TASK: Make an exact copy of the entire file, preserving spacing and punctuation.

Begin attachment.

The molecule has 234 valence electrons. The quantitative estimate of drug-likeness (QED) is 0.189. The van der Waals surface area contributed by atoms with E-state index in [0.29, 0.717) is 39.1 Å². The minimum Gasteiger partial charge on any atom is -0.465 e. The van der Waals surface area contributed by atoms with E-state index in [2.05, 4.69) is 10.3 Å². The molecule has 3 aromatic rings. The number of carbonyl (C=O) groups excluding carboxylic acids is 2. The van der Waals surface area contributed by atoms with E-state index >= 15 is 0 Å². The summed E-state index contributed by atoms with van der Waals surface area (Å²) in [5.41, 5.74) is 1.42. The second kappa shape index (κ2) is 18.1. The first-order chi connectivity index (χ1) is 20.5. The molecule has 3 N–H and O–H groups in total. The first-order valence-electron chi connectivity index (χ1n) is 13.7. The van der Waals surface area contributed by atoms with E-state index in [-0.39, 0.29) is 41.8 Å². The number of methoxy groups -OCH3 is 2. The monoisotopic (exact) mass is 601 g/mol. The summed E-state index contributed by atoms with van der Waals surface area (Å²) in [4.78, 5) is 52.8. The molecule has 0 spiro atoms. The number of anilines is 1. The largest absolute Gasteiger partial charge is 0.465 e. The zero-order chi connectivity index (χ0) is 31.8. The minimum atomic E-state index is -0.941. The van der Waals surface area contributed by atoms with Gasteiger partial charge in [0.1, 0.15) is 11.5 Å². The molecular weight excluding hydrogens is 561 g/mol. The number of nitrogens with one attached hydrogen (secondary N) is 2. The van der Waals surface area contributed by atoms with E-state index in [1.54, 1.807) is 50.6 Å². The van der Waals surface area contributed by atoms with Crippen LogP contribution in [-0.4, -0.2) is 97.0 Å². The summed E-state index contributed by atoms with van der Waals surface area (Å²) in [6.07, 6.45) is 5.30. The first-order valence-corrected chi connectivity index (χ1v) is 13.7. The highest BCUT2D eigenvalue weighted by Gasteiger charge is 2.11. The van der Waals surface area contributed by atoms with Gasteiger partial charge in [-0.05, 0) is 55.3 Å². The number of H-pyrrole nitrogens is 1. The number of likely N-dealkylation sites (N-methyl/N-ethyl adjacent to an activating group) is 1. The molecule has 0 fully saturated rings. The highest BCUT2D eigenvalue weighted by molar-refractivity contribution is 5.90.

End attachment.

The molecule has 234 valence electrons. The quantitative estimate of drug-likeness (QED) is 0.189. The van der Waals surface area contributed by atoms with E-state index in [0.29, 0.717) is 39.1 Å². The minimum Gasteiger partial charge on any atom is -0.465 e. The van der Waals surface area contributed by atoms with E-state index in [2.05, 4.69) is 10.3 Å². The molecule has 3 aromatic rings. The number of carbonyl (C=O) groups excluding carboxylic acids is 2. The van der Waals surface area contributed by atoms with E-state index >= 15 is 0 Å². The summed E-state index contributed by atoms with van der Waals surface area (Å²) in [5.41, 5.74) is 1.42. The second kappa shape index (κ2) is 18.1. The first-order chi connectivity index (χ1) is 20.5. The molecule has 3 N–H and O–H groups in total. The first-order valence-electron chi connectivity index (χ1n) is 13.7. The van der Waals surface area contributed by atoms with E-state index in [-0.39, 0.29) is 41.8 Å². The number of methoxy groups -OCH3 is 2. The monoisotopic (exact) mass is 601 g/mol. The summed E-state index contributed by atoms with van der Waals surface area (Å²) in [4.78, 5) is 52.8. The molecule has 0 spiro atoms. The number of anilines is 1. The largest absolute Gasteiger partial charge is 0.465 e. The zero-order chi connectivity index (χ0) is 31.8. The minimum atomic E-state index is -0.941. The van der Waals surface area contributed by atoms with Gasteiger partial charge in [0.1, 0.15) is 11.5 Å². The molecular weight excluding hydrogens is 561 g/mol. The number of nitrogens with one attached hydrogen (secondary N) is 2. The van der Waals surface area contributed by atoms with E-state index in [1.54, 1.807) is 50.6 Å². The van der Waals surface area contributed by atoms with Crippen LogP contribution in [-0.4, -0.2) is 97.0 Å². The summed E-state index contributed by atoms with van der Waals surface area (Å²) in [6.07, 6.45) is 5.30. The first-order valence-corrected chi connectivity index (χ1v) is 13.7. The highest BCUT2D eigenvalue weighted by Gasteiger charge is 2.11. The van der Waals surface area contributed by atoms with Gasteiger partial charge in [-0.05, 0) is 55.3 Å². The number of H-pyrrole nitrogens is 1. The number of likely N-dealkylation sites (N-methyl/N-ethyl adjacent to an activating group) is 1. The molecule has 0 fully saturated rings. The highest BCUT2D eigenvalue weighted by molar-refractivity contribution is 5.90.